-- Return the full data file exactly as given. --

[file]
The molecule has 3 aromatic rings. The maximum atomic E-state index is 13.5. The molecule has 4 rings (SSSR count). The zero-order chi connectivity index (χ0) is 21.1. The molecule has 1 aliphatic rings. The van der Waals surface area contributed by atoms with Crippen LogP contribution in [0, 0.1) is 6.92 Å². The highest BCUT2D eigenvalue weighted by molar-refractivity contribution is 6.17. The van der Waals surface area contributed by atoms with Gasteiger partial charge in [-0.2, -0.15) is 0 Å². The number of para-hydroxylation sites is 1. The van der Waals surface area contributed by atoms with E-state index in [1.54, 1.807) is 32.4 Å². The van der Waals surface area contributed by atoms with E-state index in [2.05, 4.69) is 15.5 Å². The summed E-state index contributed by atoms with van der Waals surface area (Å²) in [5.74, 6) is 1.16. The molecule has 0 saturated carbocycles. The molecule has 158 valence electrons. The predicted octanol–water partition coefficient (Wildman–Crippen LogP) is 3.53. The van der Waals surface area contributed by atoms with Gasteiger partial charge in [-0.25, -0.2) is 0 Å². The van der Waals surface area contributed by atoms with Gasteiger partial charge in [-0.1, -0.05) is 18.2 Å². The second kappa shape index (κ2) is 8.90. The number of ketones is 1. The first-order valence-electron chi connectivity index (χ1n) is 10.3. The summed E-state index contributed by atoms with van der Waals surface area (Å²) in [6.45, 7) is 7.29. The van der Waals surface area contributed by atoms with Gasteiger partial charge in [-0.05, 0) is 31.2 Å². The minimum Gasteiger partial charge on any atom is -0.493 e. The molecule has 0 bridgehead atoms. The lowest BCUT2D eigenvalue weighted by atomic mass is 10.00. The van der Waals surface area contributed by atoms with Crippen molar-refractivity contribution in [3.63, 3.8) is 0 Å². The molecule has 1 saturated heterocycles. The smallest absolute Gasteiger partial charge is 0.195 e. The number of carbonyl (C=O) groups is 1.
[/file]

The molecule has 3 aromatic rings. The maximum atomic E-state index is 13.5. The molecule has 4 rings (SSSR count). The zero-order chi connectivity index (χ0) is 21.1. The molecule has 1 aliphatic rings. The van der Waals surface area contributed by atoms with Crippen LogP contribution in [0, 0.1) is 6.92 Å². The highest BCUT2D eigenvalue weighted by molar-refractivity contribution is 6.17. The van der Waals surface area contributed by atoms with Gasteiger partial charge in [-0.2, -0.15) is 0 Å². The number of para-hydroxylation sites is 1. The van der Waals surface area contributed by atoms with E-state index in [1.54, 1.807) is 32.4 Å². The van der Waals surface area contributed by atoms with E-state index in [2.05, 4.69) is 15.5 Å². The summed E-state index contributed by atoms with van der Waals surface area (Å²) in [5.74, 6) is 1.16. The molecule has 0 saturated carbocycles. The molecule has 158 valence electrons. The predicted octanol–water partition coefficient (Wildman–Crippen LogP) is 3.53. The van der Waals surface area contributed by atoms with Gasteiger partial charge in [-0.25, -0.2) is 0 Å². The van der Waals surface area contributed by atoms with Gasteiger partial charge in [-0.1, -0.05) is 18.2 Å². The second kappa shape index (κ2) is 8.90. The number of ketones is 1. The first-order valence-electron chi connectivity index (χ1n) is 10.3. The summed E-state index contributed by atoms with van der Waals surface area (Å²) in [6.45, 7) is 7.29. The van der Waals surface area contributed by atoms with Gasteiger partial charge in [-0.05, 0) is 31.2 Å². The minimum Gasteiger partial charge on any atom is -0.493 e. The molecule has 0 bridgehead atoms. The lowest BCUT2D eigenvalue weighted by atomic mass is 10.00. The van der Waals surface area contributed by atoms with Crippen molar-refractivity contribution in [3.63, 3.8) is 0 Å². The molecule has 1 saturated heterocycles. The smallest absolute Gasteiger partial charge is 0.195 e. The number of carbonyl (C=O) groups is 1.